Welfare at its worst, realism at its finest – I, Daniel Blake review

The fact that poverty and life on the edge of starvation are not only phenomena of third world countries may not be obvious to the average middle class European. Ken Loach’s most recent feature film is about Daniel Blake, a carpenter in Newcastle, who seeks benefit payment after suffering from a heart attack that leaves him unable to work. This payment was denied after a dubious assessment determined that he is able to work. He faces sudden poverty, a possible eviction and starvation.

79-year old British director Ken Loach can look back on more than fifty years of successful film-making. His social drama “I, Daniel Blake” won this year’s Palme d’Or in Cannes, the second he received after the historical IRA drama “The Wind that Shakes the Barley” from 2006. Roach is known to be an uncomfortable critic of the British austerity system and as an advocate of working-class interests. With “I, Daniel Blake” he moves on familiar terrain: exploitation, the indignity of unemployment, the struggle and resilience of working-class people.

Loach’s takes a tasteful approach to the scenes displaying moments of despair, most of which unravel slowly but intensely. The unusually long takes make these unfiltered scenes seem brutally realistic and leave the viewer feeling like a bystander. One of the most stirring scenes in the movie is the collapse of Katie Morgan, the film’s female lead portrayed by Hayley Squires.

Daniel meets her when her first visit to the Jobcentre goes off the rails and he tries to help her out. This humanly behaviour results in both of them getting kicked out of the centre. However, they become friends and support each other wherever they can, which seems to temporarily restore the dignity of these two tragic figures for just a little bit. Especially Katie’s two children appreciate the support and company of this friendly elderly man that serves as a bit of a substitute father for them, both raised just by their mother but coming from different fathers.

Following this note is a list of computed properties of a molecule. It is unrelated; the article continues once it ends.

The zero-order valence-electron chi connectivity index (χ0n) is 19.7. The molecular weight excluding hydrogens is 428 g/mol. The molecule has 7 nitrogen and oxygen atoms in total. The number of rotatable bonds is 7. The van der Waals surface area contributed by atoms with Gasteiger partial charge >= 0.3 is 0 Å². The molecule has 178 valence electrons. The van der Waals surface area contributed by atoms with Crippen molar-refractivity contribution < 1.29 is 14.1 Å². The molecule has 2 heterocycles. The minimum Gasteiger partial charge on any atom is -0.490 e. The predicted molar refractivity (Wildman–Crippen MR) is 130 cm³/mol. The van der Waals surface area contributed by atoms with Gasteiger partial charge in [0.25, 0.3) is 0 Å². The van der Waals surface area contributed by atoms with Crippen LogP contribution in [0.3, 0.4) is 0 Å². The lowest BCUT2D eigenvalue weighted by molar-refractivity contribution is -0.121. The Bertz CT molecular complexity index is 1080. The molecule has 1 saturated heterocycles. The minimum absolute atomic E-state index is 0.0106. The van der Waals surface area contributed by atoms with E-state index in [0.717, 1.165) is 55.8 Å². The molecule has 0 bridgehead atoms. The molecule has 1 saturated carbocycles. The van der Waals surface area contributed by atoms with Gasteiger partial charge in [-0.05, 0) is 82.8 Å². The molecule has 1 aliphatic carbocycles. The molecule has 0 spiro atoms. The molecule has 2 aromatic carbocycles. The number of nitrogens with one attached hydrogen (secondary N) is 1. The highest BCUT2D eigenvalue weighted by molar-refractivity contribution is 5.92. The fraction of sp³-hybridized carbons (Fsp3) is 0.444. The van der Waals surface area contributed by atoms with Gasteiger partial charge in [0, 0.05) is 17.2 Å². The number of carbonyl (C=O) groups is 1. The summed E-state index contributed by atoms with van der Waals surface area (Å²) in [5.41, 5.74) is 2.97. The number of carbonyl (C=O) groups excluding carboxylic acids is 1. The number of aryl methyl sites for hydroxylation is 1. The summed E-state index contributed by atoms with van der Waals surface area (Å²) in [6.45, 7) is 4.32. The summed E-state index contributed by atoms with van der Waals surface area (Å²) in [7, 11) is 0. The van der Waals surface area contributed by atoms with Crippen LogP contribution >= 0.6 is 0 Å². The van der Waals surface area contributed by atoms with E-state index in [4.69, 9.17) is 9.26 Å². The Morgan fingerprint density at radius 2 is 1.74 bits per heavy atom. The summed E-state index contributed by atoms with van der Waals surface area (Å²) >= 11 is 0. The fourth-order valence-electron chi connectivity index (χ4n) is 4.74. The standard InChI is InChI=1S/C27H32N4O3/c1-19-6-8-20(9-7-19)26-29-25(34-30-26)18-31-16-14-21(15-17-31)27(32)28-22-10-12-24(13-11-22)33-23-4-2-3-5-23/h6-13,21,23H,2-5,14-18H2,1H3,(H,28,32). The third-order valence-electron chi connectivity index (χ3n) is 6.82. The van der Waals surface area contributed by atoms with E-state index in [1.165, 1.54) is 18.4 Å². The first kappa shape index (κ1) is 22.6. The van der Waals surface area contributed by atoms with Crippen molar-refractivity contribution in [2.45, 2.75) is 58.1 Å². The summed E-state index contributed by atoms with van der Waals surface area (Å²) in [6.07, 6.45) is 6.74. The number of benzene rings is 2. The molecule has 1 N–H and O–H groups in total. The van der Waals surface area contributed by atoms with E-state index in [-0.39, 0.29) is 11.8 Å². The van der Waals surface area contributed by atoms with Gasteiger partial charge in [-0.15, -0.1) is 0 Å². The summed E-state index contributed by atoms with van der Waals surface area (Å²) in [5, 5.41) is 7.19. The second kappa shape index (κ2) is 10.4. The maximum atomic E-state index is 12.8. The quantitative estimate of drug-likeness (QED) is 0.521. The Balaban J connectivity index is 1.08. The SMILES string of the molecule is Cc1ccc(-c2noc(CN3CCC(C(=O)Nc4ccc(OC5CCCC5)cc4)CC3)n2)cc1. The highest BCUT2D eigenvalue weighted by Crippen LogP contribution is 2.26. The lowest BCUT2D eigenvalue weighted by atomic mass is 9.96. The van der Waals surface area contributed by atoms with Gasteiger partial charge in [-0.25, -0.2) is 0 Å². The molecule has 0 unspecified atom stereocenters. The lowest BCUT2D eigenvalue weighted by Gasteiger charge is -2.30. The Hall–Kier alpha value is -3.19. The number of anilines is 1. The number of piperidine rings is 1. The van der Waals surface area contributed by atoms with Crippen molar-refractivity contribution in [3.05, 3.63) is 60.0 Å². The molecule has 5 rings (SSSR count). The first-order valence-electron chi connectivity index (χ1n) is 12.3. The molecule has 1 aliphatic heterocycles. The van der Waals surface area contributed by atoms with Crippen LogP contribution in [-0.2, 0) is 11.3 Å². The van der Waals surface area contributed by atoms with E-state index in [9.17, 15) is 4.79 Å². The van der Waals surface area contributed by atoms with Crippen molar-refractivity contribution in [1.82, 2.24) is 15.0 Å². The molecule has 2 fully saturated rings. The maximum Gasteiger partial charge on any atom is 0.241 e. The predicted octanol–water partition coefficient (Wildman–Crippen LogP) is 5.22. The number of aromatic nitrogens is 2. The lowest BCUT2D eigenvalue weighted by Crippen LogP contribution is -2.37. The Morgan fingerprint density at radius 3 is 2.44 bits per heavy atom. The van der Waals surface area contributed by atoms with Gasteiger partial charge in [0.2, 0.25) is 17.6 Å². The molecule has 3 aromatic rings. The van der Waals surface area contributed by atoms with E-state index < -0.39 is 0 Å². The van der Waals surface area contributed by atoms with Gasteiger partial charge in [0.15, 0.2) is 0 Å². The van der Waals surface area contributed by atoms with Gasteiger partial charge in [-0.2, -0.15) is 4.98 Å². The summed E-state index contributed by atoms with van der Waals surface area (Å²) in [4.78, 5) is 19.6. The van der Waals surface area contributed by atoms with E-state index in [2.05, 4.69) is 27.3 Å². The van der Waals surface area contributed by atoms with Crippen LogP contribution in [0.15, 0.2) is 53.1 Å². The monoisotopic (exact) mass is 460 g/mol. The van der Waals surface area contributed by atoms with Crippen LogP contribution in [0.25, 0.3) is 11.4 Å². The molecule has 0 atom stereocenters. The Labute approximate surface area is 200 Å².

Katie’s attempt to pull the weight of the three of them and making her children not feel left out of society slowly grinds her down and leads to a symptomatic collapse at the food bank. While assembling the food bag, she is overcome by her hunger. In order to provide food for her kids, she herself did not eat for four days to save money. Unable to contain herself, she tears open a can of beans and starts eating it.

This key scene does not only fully embrace the despair and the shame that people people dependent on the welfare system suffer from, it also highlights the quality of acting and direction in the film. Actress Hayley Squires did not eat for four days before shooting the scene in order to get a genuine feeling for the stress and the disconnectedness of the mind and the body that hunger brings with it. As the scene builds up, the viewer can already see that something is slightly off about Katie. The takes are unusually long and create a disturbing tension which let’s the audience sense that something unsettling is about to happen. Though sitting comfortably in the cinema chair, one feels like being an eye-witness to a very intimate and weak moment of a stranger.

“I, Daniel Blake” is a multi-layered film about bureaucracy, respect and support that gives alarming insights into the lives of people unfavoured by the system and it convinces with its unsparing directness and subjectivity. Although the cumulative succession of dramatic events almost seems to be a little too much, with key scenes such as Katie’s desperate hunger attack at the food back or Daniel’s argument with her when he finds out that she sells her body, it does not fail to make you feel touched and shocked by the brutal reality that a large number of people is facing daily.

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